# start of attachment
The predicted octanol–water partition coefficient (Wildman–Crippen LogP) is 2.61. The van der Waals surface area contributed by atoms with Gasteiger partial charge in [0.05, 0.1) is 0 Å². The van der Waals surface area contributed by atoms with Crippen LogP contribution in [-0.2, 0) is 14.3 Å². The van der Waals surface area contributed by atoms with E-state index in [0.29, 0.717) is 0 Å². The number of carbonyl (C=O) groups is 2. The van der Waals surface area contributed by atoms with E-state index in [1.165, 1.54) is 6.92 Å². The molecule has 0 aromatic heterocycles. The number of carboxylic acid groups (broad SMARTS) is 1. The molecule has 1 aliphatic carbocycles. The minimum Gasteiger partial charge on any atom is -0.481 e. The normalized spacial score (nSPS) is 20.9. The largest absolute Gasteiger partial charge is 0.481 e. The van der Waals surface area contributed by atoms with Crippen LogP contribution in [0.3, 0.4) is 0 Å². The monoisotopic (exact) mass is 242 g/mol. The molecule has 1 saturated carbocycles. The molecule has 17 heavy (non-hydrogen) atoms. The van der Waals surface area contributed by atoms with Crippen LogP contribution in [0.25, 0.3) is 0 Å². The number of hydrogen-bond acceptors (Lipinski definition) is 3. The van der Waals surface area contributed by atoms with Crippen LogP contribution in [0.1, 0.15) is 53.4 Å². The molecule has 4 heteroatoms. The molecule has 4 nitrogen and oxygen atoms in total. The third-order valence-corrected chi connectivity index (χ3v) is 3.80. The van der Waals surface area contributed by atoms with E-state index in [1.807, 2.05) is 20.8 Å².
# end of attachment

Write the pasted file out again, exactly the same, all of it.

The predicted octanol–water partition coefficient (Wildman–Crippen LogP) is 2.61. The van der Waals surface area contributed by atoms with Gasteiger partial charge in [0.05, 0.1) is 0 Å². The van der Waals surface area contributed by atoms with Crippen LogP contribution in [-0.2, 0) is 14.3 Å². The van der Waals surface area contributed by atoms with E-state index in [0.29, 0.717) is 0 Å². The number of carbonyl (C=O) groups is 2. The van der Waals surface area contributed by atoms with E-state index in [1.165, 1.54) is 6.92 Å². The molecule has 0 aromatic heterocycles. The number of carboxylic acid groups (broad SMARTS) is 1. The molecule has 1 aliphatic carbocycles. The minimum Gasteiger partial charge on any atom is -0.481 e. The normalized spacial score (nSPS) is 20.9. The largest absolute Gasteiger partial charge is 0.481 e. The van der Waals surface area contributed by atoms with Crippen LogP contribution in [0.3, 0.4) is 0 Å². The monoisotopic (exact) mass is 242 g/mol. The molecule has 1 saturated carbocycles. The molecule has 17 heavy (non-hydrogen) atoms. The van der Waals surface area contributed by atoms with Crippen LogP contribution in [0.25, 0.3) is 0 Å². The number of hydrogen-bond acceptors (Lipinski definition) is 3. The van der Waals surface area contributed by atoms with Crippen LogP contribution in [0.1, 0.15) is 53.4 Å². The molecule has 4 heteroatoms. The molecule has 4 nitrogen and oxygen atoms in total. The third-order valence-corrected chi connectivity index (χ3v) is 3.80. The van der Waals surface area contributed by atoms with E-state index in [1.807, 2.05) is 20.8 Å².